Lecture4_3509 - Last Class Economic viability of projects:...

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Last Class Economic viability of projects: - Whether to go ahead with a project - Choice between mutually exclusive projects 1
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2 Criteria for accepting/rejecting projects Net present value, NPV Benefit – Cost Ratio Payback period Internal rate of return (IRR) Wealth Maximizing Rate (WMR)
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B/C ratio: the problem of scale Consider one hectare of land. Mutually exclusive projects: Crop 1: Costs: $100 Revenue after a year: $150 Crop 2: Costs: $10 Revenue: after a year: $20 Discount rate: 10% Which to choose? 3
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Making Projects comparable Must have the same PV C Crop 1: Costs: $100; Revenue after a year: $150 B/C ratio: 1.37 Crop 2: Costs: $10; Revenue: $20 Borrow $90, invest for a year, gain $90(1+r) next year Cost: $100 Benefit: $20+$90*(1+0.1): $119 4
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Making Projects comparable For project 2: PVC = 100 PVB = 119/1.1 = 108.2 B/C ratio: 1.08 Choose project 1 Consistent with NPV 5
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B/C ratio Remember: always discount your cash flows Appropriate for determining to go ahead or not with a single project Can lead to wrong choices when comparing projects of different scale. To be able to compare projects, adjust the scale (same PV C ) 6
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7 Payback Period The payback period is defined as the time required for a project's total benefits to exceed its total costs. At that time, the project can be said to have “paid back” its initial cost, hence the name payback period. It is popular for some applications (and sometimes for politicians) since it allows projects to be judged by how rapidly they pay off. It has a logical appeal understood by non- economists However, as the C/B ratio, it can lead to poor financial decisions.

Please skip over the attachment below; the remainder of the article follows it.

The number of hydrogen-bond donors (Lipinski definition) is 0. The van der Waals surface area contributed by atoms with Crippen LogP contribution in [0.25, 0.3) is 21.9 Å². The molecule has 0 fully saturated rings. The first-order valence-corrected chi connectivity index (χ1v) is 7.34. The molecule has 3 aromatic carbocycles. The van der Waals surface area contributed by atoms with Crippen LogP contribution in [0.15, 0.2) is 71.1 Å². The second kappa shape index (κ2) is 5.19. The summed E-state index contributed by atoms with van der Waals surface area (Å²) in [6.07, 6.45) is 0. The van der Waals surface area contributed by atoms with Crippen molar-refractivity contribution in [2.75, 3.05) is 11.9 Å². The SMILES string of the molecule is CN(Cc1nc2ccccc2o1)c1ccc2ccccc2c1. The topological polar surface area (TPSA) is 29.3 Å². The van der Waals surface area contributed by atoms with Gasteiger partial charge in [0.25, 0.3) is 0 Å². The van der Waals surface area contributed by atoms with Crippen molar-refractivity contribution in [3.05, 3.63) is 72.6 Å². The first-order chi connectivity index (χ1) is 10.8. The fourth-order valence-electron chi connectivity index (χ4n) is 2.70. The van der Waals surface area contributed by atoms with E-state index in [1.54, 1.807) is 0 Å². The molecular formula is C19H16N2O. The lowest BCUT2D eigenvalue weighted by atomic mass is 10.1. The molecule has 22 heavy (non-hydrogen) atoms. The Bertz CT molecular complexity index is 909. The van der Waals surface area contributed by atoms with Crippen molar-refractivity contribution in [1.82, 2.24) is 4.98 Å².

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8 Examples Energy conservation investments: Government advertise: if you replace your light bulbs with energy efficient lights, it will pay back in xxx years. Water conservation investments Buy a water-efficient toilet and after YY years you have paid it Buy a hybrid vehicle
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9 Estimating the payback period Let X t be any cash flow in period t (the difference between benefit and costs in period t). Let p be the payback period The “undiscounted” payback period, p is found when : X 0 + X 1 + X 2 +.. X p ≥ 0 Example: -100, 10, 10, 10, 10, 10, …. What is the payback period?
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Estimating the payback period Undiscounted version is flawed because it does not considers the time value of money. By discounting, the payback period is
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This note was uploaded on 05/27/2010 for the course ECON ECON 3509 taught by Professor Pablo during the Winter '09 term at Carleton CA.

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Lecture4_3509 - Last Class Economic viability of projects:...

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